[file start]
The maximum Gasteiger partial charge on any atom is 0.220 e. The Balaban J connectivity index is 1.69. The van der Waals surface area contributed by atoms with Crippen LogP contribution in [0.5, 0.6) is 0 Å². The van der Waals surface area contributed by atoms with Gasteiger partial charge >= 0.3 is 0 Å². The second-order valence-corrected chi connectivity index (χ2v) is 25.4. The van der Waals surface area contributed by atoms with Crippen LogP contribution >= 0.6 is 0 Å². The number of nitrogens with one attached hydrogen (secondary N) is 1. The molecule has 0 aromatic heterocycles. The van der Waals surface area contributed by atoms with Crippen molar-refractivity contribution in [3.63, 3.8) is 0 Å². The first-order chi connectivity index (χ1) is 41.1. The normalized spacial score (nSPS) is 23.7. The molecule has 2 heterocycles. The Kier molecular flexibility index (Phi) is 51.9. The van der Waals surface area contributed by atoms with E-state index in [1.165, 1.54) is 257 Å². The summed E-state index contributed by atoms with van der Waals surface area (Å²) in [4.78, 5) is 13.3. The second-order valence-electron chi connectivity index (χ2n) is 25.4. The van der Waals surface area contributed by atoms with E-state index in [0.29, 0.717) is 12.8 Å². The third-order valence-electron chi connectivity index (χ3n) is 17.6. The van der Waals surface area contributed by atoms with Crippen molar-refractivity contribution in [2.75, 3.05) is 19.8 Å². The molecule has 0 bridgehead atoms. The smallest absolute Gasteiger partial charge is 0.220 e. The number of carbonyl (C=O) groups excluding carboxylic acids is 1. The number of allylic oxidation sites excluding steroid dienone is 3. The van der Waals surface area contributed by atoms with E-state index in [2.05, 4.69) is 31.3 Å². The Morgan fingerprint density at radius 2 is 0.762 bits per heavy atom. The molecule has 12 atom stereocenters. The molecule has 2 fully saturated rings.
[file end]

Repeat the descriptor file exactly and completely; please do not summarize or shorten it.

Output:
The maximum Gasteiger partial charge on any atom is 0.220 e. The Balaban J connectivity index is 1.69. The van der Waals surface area contributed by atoms with Crippen LogP contribution in [0.5, 0.6) is 0 Å². The van der Waals surface area contributed by atoms with Gasteiger partial charge >= 0.3 is 0 Å². The second-order valence-corrected chi connectivity index (χ2v) is 25.4. The van der Waals surface area contributed by atoms with Crippen LogP contribution >= 0.6 is 0 Å². The number of nitrogens with one attached hydrogen (secondary N) is 1. The molecule has 0 aromatic heterocycles. The van der Waals surface area contributed by atoms with Crippen molar-refractivity contribution in [3.63, 3.8) is 0 Å². The first-order chi connectivity index (χ1) is 41.1. The normalized spacial score (nSPS) is 23.7. The molecule has 2 heterocycles. The Kier molecular flexibility index (Phi) is 51.9. The van der Waals surface area contributed by atoms with E-state index in [1.165, 1.54) is 257 Å². The summed E-state index contributed by atoms with van der Waals surface area (Å²) in [4.78, 5) is 13.3. The second-order valence-electron chi connectivity index (χ2n) is 25.4. The van der Waals surface area contributed by atoms with E-state index in [0.29, 0.717) is 12.8 Å². The third-order valence-electron chi connectivity index (χ3n) is 17.6. The van der Waals surface area contributed by atoms with Crippen molar-refractivity contribution in [2.75, 3.05) is 19.8 Å². The molecule has 0 bridgehead atoms. The smallest absolute Gasteiger partial charge is 0.220 e. The number of carbonyl (C=O) groups excluding carboxylic acids is 1. The number of allylic oxidation sites excluding steroid dienone is 3. The van der Waals surface area contributed by atoms with E-state index in [2.05, 4.69) is 31.3 Å². The Morgan fingerprint density at radius 2 is 0.762 bits per heavy atom. The molecule has 12 atom stereocenters. The molecule has 2 fully saturated rings.